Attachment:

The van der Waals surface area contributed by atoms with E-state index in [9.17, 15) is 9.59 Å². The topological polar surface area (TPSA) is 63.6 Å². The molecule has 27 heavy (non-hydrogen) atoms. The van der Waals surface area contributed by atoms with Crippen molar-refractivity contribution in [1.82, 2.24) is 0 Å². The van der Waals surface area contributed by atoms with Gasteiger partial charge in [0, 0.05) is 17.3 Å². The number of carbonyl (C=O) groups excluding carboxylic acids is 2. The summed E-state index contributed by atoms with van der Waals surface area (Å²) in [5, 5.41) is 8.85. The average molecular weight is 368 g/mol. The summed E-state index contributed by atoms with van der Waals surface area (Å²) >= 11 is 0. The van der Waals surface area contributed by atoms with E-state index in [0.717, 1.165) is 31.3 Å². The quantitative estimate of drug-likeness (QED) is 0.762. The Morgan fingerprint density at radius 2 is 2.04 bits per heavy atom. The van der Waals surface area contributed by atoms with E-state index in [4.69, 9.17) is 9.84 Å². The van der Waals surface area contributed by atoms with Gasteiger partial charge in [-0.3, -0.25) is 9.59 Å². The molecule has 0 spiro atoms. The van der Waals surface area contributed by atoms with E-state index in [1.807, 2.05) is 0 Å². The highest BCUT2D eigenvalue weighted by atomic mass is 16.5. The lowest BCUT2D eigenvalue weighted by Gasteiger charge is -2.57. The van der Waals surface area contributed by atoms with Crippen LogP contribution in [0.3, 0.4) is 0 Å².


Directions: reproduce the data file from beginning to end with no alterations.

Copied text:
The van der Waals surface area contributed by atoms with E-state index in [9.17, 15) is 9.59 Å². The topological polar surface area (TPSA) is 63.6 Å². The molecule has 27 heavy (non-hydrogen) atoms. The van der Waals surface area contributed by atoms with Crippen molar-refractivity contribution in [1.82, 2.24) is 0 Å². The van der Waals surface area contributed by atoms with Gasteiger partial charge in [0, 0.05) is 17.3 Å². The number of carbonyl (C=O) groups excluding carboxylic acids is 2. The summed E-state index contributed by atoms with van der Waals surface area (Å²) in [5, 5.41) is 8.85. The average molecular weight is 368 g/mol. The summed E-state index contributed by atoms with van der Waals surface area (Å²) >= 11 is 0. The van der Waals surface area contributed by atoms with E-state index in [0.717, 1.165) is 31.3 Å². The quantitative estimate of drug-likeness (QED) is 0.762. The Morgan fingerprint density at radius 2 is 2.04 bits per heavy atom. The van der Waals surface area contributed by atoms with E-state index in [4.69, 9.17) is 9.84 Å². The van der Waals surface area contributed by atoms with Gasteiger partial charge in [-0.3, -0.25) is 9.59 Å². The molecule has 0 spiro atoms. The van der Waals surface area contributed by atoms with E-state index in [1.807, 2.05) is 0 Å². The highest BCUT2D eigenvalue weighted by atomic mass is 16.5. The lowest BCUT2D eigenvalue weighted by Gasteiger charge is -2.57. The van der Waals surface area contributed by atoms with Crippen LogP contribution in [0.3, 0.4) is 0 Å².